The ICTY allowed space for the post-conflict consolidation to take place before indicting criminals. In contrast, the ICC issued an indictment against Gaddafi very quickly, which left the Libyan dictator little room for manoeuvre. It came right in the end, but the risks were greater. The UN Security Council was right to refer the Libyan case to the ICC, but a smarter Chief Prosecutor might have waited to indict or issued a sealed indictment first.
In other respects, however, the ICTY experience is less than salutary. Its work was slow. Worse, by removing those indicted from the region and conducting the cases in a far-away country, the whole issue of post-war justice was somehow removed from the region and its people. Citizens could not see the court at work, walk past its facilities, and feel it was a real place. As such, it became easier for opponents to paint it as a foreign plot and for normal people to forget about its work. When it ran out of money, it had to develop a strategy of devolving cases back to Bosnia, and local courts were ill-prepared for the court proceedings.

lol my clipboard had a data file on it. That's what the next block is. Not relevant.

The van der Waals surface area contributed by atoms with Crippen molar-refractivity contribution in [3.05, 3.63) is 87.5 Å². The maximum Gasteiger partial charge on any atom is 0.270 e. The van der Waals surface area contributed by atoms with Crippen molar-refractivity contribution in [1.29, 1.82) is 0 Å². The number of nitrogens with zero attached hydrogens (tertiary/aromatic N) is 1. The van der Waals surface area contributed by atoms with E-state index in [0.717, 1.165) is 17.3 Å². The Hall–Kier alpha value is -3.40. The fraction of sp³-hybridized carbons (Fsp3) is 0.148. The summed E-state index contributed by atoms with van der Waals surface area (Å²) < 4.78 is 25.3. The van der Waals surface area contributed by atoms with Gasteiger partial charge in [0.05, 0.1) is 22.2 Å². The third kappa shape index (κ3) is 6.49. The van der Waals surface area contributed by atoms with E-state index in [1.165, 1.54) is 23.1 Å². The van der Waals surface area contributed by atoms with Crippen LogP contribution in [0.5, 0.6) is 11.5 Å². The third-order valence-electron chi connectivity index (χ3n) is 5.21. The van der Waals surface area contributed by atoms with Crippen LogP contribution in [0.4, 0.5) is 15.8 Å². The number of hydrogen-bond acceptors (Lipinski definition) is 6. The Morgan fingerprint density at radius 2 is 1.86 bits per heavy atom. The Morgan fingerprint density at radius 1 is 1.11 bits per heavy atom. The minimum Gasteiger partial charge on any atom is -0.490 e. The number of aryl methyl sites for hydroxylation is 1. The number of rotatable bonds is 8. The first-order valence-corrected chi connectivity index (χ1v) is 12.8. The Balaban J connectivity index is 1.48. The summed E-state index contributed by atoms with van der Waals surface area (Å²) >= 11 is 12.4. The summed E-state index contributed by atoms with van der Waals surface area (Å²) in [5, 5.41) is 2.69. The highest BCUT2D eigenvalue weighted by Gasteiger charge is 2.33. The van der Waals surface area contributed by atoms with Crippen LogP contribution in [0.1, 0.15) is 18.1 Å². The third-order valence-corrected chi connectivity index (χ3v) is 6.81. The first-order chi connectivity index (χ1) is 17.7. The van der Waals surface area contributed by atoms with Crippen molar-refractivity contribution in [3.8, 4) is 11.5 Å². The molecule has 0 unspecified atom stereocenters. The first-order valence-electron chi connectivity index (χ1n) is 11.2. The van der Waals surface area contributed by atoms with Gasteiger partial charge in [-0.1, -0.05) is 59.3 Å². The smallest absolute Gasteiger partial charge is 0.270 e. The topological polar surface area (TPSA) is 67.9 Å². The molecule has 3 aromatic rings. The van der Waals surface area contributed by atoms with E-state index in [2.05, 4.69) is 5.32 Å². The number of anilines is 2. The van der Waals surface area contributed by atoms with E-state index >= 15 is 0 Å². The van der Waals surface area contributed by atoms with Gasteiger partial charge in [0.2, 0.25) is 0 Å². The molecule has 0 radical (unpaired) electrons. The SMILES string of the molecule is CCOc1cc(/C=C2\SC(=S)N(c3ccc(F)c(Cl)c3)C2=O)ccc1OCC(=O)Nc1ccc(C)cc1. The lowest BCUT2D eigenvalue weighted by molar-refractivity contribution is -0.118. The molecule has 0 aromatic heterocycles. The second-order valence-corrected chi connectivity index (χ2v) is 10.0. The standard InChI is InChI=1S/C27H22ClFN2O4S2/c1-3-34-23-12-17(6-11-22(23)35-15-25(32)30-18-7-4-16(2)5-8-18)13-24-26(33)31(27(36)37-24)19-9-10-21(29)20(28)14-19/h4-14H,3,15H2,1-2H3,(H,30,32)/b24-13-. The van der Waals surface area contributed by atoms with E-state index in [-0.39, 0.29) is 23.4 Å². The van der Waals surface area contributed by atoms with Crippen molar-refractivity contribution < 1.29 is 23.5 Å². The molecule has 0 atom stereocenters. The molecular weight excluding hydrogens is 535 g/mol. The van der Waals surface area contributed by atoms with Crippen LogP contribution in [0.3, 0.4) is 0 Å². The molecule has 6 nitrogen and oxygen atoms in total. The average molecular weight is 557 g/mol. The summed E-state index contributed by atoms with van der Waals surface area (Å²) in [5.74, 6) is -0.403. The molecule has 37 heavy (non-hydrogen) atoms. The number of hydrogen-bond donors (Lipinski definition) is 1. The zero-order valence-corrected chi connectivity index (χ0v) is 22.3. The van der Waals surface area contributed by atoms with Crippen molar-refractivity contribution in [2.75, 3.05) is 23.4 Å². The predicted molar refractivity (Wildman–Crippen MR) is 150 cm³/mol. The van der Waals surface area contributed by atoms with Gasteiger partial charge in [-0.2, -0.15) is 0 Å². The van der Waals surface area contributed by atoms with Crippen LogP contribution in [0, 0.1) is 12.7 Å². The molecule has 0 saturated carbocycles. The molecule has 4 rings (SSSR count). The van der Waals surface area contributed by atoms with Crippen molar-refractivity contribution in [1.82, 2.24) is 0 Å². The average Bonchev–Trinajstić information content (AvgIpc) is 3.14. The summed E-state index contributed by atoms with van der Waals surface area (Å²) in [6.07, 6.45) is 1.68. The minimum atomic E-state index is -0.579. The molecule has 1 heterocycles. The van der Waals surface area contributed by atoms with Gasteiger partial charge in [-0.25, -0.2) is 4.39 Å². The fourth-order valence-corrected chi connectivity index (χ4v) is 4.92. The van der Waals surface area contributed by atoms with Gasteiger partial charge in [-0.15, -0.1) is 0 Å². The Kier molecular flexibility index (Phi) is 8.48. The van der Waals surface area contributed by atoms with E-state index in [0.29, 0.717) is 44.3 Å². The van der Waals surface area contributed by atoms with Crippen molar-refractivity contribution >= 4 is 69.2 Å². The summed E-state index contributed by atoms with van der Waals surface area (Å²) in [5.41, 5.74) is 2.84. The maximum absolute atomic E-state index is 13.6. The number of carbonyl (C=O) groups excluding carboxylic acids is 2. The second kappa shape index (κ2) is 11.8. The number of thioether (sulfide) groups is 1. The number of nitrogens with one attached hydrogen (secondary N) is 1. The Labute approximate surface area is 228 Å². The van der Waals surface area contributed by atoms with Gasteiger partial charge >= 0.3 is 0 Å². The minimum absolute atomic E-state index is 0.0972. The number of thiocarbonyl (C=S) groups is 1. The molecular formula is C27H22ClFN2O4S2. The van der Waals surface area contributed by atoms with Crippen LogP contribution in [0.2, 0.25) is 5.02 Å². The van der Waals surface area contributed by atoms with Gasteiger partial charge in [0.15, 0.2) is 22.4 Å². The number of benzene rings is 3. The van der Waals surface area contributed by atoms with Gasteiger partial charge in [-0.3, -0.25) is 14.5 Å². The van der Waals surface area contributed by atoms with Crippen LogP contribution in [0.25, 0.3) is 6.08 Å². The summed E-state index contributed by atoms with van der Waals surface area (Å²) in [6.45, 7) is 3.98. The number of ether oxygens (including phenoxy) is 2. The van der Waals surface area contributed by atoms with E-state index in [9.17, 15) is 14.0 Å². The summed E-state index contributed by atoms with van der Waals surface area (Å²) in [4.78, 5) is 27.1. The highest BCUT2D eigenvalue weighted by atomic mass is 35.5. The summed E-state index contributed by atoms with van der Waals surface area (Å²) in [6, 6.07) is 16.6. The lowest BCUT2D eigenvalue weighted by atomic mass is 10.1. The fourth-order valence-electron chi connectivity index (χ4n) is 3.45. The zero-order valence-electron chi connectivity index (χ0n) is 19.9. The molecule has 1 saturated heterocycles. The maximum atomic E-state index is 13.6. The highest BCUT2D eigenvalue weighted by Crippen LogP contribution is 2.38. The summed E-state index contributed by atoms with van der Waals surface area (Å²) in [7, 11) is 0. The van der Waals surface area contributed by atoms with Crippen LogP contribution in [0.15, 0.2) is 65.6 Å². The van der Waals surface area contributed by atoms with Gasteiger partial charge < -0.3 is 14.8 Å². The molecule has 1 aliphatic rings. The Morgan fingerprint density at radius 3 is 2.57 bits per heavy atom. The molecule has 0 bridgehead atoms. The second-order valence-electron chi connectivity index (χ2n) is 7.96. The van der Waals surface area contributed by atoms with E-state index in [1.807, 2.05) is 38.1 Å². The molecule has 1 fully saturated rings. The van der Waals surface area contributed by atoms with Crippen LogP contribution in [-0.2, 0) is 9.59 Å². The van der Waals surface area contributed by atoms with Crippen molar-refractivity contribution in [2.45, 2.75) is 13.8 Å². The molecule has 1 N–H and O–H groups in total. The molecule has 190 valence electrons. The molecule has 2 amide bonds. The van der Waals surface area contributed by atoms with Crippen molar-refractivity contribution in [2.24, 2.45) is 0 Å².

These are important considerations when deciding how far to rely on the ICC in Libya. The ICC is already suffering from being seen as a pro-Western and anti-African vehicle. This is patently an untrue charge, but issues of legitimacy cannot be divorced from justice. Trying Gaddafi there will encourage this narrative.
So what to do? I agree with Raab that trying Gaddafi at the ICC may be the only viable option at this stage, given the nature of the Libyan judicial system. But it would be best if the Libyans decided to deal with all other criminals through a specialised court, where Libyan judges can sit side by side for a limited period with international judges. This will guarantee that justice is meted out to an appropriate standard, while the Libyan justice system is built up for the future.